link

von W,

Thank you for your help. I was following the Petit Soldats for the officers en bandoliere, but will make the change to around the waist. I will put for the surtout the sabres in en bandoliere for campaign look.

What would be the correct french name for the sergent porte fanion? Sergent Jaloneur?

I changed the rings as the pictures I have seen for the french dragoon musket show double brass rings then a double ring in the same color as the musket barrel and then a brass single ring closer to the pan.

I made the changes for the sabre briquet for the grenadiers and voltigeurs. The pouch flap I also corrected.

Thank you
Michael

MarbotsChasseurs24 Apr 2020 10:56 a.m. PST

(I am conflicted by the claim of "defending Telnitz" as the 1st Brigade under Merle were there overnight and defending it resolutely @0700. Perhaps they swapped out after the lull approx 0900?).

From Davout's after-action report in Davout's Finest

Marshal Davout To The Major General Berthier in Pressburg December 1805, "Having learned during the march that the 3rd Infantry Regiment of the Line of the 4th Corps had been sharply attacked at Tellnitz, I ordered General Friant to send his division there at once. General Heudelet was charged to attack the village of Tellnitz, which the 3rd Regiment of the Line, after a magnificent resistance, had been forced to give up."

Another later report says To The Major General from Marechal Davout Lundenberg Dec 6, 1805. " General Heudelet's brigade was in charge of attacking the village, which had been abandoned by the 3rd Regiment of the Line, but not before a heroic resistance."

MarbotsChasseurs24 Apr 2020 2:12 p.m. PST

This painting is later than our time period and shows Garde Royal in 1818 and 1830, but this is the best picture I could find showing how the sabre were worn on the waist for elite company officers.

picture

picture

von Winterfeldt26 Apr 2020 10:15 a.m. PST

still looks unchanged to me – 3e de ligne on your blog.

MarbotsChasseurs26 Apr 2020 2:39 p.m. PST

von W,

I updated it on the blog now. I forgot to add the photos that I changed in Paint. Thank you. I tried my best to create a depiction of a sabre on the voltigeur officer in surtout.

von Winterfeldt27 Apr 2020 4:17 a.m. PST

Good effort, just a note, the sabre of officers would be carried in the same sort of style and fixing method as for the infantry sabre, so from the front – when the left arm is close at the side, hardly visible at all, as for officers sabres, usually purchased individually and therefore variations existed.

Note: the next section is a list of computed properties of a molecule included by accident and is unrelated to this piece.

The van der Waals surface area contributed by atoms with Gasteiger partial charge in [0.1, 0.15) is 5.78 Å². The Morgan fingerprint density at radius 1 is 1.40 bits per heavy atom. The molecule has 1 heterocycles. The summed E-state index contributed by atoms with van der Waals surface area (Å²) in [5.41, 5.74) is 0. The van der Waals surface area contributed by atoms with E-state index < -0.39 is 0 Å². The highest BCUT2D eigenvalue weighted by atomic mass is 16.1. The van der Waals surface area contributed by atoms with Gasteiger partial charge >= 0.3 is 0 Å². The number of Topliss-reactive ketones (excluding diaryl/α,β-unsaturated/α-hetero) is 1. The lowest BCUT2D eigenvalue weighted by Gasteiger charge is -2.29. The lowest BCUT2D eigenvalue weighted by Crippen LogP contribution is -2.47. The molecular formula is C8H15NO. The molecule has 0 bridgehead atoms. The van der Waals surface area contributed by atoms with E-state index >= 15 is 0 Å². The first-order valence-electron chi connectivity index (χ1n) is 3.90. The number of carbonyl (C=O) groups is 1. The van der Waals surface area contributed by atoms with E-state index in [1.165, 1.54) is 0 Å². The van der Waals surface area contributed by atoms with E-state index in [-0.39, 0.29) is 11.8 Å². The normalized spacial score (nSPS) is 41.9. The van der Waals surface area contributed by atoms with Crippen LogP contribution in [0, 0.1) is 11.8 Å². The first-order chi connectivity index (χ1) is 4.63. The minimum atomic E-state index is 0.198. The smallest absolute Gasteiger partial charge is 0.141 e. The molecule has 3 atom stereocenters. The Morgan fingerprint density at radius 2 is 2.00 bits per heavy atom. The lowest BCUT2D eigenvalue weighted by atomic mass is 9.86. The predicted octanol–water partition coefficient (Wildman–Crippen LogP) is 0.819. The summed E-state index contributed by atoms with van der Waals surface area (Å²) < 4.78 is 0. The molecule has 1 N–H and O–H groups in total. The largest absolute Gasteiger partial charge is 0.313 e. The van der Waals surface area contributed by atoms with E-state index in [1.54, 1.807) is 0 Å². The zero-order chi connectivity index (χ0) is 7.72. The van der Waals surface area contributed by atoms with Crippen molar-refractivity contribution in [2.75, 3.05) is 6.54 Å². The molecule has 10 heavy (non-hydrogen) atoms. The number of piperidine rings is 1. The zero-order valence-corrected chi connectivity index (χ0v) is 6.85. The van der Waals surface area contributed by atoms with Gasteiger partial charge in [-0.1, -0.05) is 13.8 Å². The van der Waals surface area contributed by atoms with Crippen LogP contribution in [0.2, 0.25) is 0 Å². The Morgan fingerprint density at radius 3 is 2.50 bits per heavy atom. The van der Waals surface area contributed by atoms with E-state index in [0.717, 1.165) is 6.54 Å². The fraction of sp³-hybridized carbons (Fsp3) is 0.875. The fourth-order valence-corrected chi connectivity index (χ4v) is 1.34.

Widowson29 Apr 2020 5:00 p.m. PST

This is amazing research work, and the best reason to follow this site. Many thanks for all this. The 3rd is one of my favorite regiments, and I'll be re-creating them in 1/72 plastic some day soon (I hope). One of the things I most like about working with soft plastic is the ease of conversion. I'm in the process of perfecting the "arm swap."

Thanks again.

MarbotsChasseurs02 May 2020 2:46 p.m. PST

Widowson,

I appreciate the kind words. I am sorry for the delay in the next post, but I was waiting on documents from an author who was kind enough to allow me to use his SHD documents! Very interesting stuff from the 3e Ligne and what battalions took the brunt of the fighting.

Should be posting by tomorrow. Hopefully, I will be able to do this regiment justice.

Michael

MarbotsChasseurs03 May 2020 10:33 a.m. PST

picture

link

Updated my blog on the organization of the regiment and a picture of the 1st Battalion. My last post will be on those officers wounded and killed during the battle. Then moving on to the 57e Ligne.

The 2e&3e Porte Aigles I created using what was decreed and pictures from the Boresch Collection, Rigo, and details from Frederic Berjaud's website. Sadly, I am not sure if I am 100% correct, but the awards and names are correct.

Michael

von Winterfeldt03 May 2020 11:31 a.m. PST

Thanks, well done

MarbotsChasseurs14 May 2020 12:36 p.m. PST

Hello everyone,

No uniforms this time just updated historical research that I have been working on. The regimental rolls can be frustrating with the hard to read handwriting, but I feel I was able to get a very accurate depiction of the 3e Ligne in April 1809 by cross-referencing names with the Regimental history and Base Leonore LdH files. Next up is the 57e Ligne. It should be a little faster as I have most of the base stuff done and now just need to plug new information in. Hopefully, this sheds some new light on the regiment and the men that fought at the Battle of Teugen-Hausen.